CGIAR innovations

 

SIAC mid-term workshops are an attempt to stock take funded studies, and through discussions provide feedback on analysis approach and preliminary results. The 30th July workshop focuses on the seven (7) studies funded under SIAC 3.1 – these are a rather diverse set of studies, some quite macro in nature, that assess the adoption and impact of a number of technologies that have apparently spread widely. Description of these studies (including the CGIAR innovation under study), early results and snapshot of discussions follow.

C88, for instance, which is a late blight resistant variety has been claimed by CIP as one of its most successful varieties. Considering the extension efforts in China to promote potatoes – the study focuses on Yunnan province which accounts for 10% of the Chinese potato production – and, expert estimate that 33% of potato varieties in China can be traced to CIP germplasm, this study carefully examines the adoption (including through DNA fingerprinting), the determinants of adoption, and consumer/producer surplus through household and community surveys. Data from another SIAC activity suggests that C88 is an important crop in the (main) early spring season (around 16% of all cultivated varieties, 400K ha), and a significant winter crop variety (around 50%, 60K ha). So, what is the story of C88 as revealed by this study (so far)?

The focus of DNA fingerprinting (leaf or tuber samples, SSR marker) was not to identify the range of potato varieties – it was to confirm that the potatoes grown by households that self-identified the variety as C88 was indeed C88. 137 of the 141 fresh samples were confirmed to be C88 suggesting that C88 self-identification by farmers is not an issue. What we don’t know yet is the varietal identity of potatoes in households that do not self-report C88 – are they growing C88 and are we underestimating C88 diffusion in Yunnan? What are the varieties that C88 has not replaced or have that replaced C88 following dis-adoption? There are also questions about the dynamics of adoption over time: for instance, farmers recycle seeds and seed degradation could be an issue. While preliminary analysis suggests that current disease pressure and adoption is related, farmers who value blight resistance are less likely to continue growing C88 over time – plausibly suggesting that farmers are constantly looking for resistant varieties and dis-adopt C88 over time as seed degeneration occurs. Seed degeneration might also account for up to 25% of yield loss. Location is also found to be critical for adoption: farmers close to urban areas are likely to have grown C88 at some point in the past, but much less likely to grow it now. There are also some interesting issues raised by value chain providers – chip manufacturers prefer C88 because of its quality, but are forced to source other varieties from other provinces because high quality C88 potatoes are not available.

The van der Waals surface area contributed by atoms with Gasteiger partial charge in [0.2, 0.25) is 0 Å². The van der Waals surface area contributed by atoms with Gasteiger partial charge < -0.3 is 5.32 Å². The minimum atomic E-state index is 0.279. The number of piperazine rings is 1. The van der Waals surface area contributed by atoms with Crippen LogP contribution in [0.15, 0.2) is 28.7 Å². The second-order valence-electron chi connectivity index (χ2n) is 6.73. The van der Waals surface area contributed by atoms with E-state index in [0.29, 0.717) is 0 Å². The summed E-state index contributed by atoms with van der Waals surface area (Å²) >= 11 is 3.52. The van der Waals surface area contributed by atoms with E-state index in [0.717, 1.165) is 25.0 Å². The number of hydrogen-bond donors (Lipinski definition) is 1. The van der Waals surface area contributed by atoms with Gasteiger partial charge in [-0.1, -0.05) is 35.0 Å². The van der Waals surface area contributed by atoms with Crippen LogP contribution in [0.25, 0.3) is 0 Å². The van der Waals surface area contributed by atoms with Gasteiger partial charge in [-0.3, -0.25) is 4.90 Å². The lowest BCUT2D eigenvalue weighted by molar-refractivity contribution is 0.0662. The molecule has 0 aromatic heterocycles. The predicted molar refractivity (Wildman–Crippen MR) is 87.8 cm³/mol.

Read the full article: CGIAR

 

Success stories about food crops and drought-resistant plants

 

 

 

2016-04 SUCCESS STORIES: FOOD CROPS AND DROUGHT-RESISTANT SPECIES TO COMBAT DESERTIFICATION AND POVERTY

by Prof. Dr. Willem Van Cotthem (Ghent University, Belgium)

Please read this article at:

https://docs.google.com/document/d/1pa78SSwsJwsGaAGKkQC0tzthCJZSmiWFdJXx3Z8ZOeU/edit?usp=sharing

HOW MUCH LONGER WILL THE OTHER DRYLAND COUNTRIES WAIT TO FOLLOW THIS EXAMPLE ?

AND WHAT ABOUT THE GROWTH OF OPUNTIA IN AND AROUND THE REFUGEE CAMPS ?  IT’S A SUCCESS STORY. IT’S COMMON SENSE !

One can eat the Opuntia cactus pads (see “nopales”), drink pad soup, eat the fruits (barbary figs), make jam, use it as fodder for the livestock, ground the seeds to produce an oil, produce cosmetics and medicine against blood pressure and cancer.

Look at the nice picture above. It could have been taken in any desert or desertification affected country. What do you need more to be convinced ?  Well, maybe first read about Morocco’s initiative below !

Prof. Dr. Willem Van Cotthem (Ghent University, Belgium)

==============================================================

Photo credit: BBC NEWS

Women farmers find cactus plants are a real money spinner

Cactus commerce boosts Morocco

By Sylvia Smith
BBC News, Sbouya, Morocco

Opuntia in Yemen - Photo Yemen Times 1799-4117 - - get_img
Opuntia in Yemen – Photo Yemen Times 1799-4117 – – get_img

It is just after dawn in the hills above the Moroccan hamlet of Sbouya and a group of women are walking through the thousands of cactus plants dotted about on the hillside, picking ripe fruits whenever they spot the tell-tale red hue.

But these woman are not simply scraping a living out of the soil.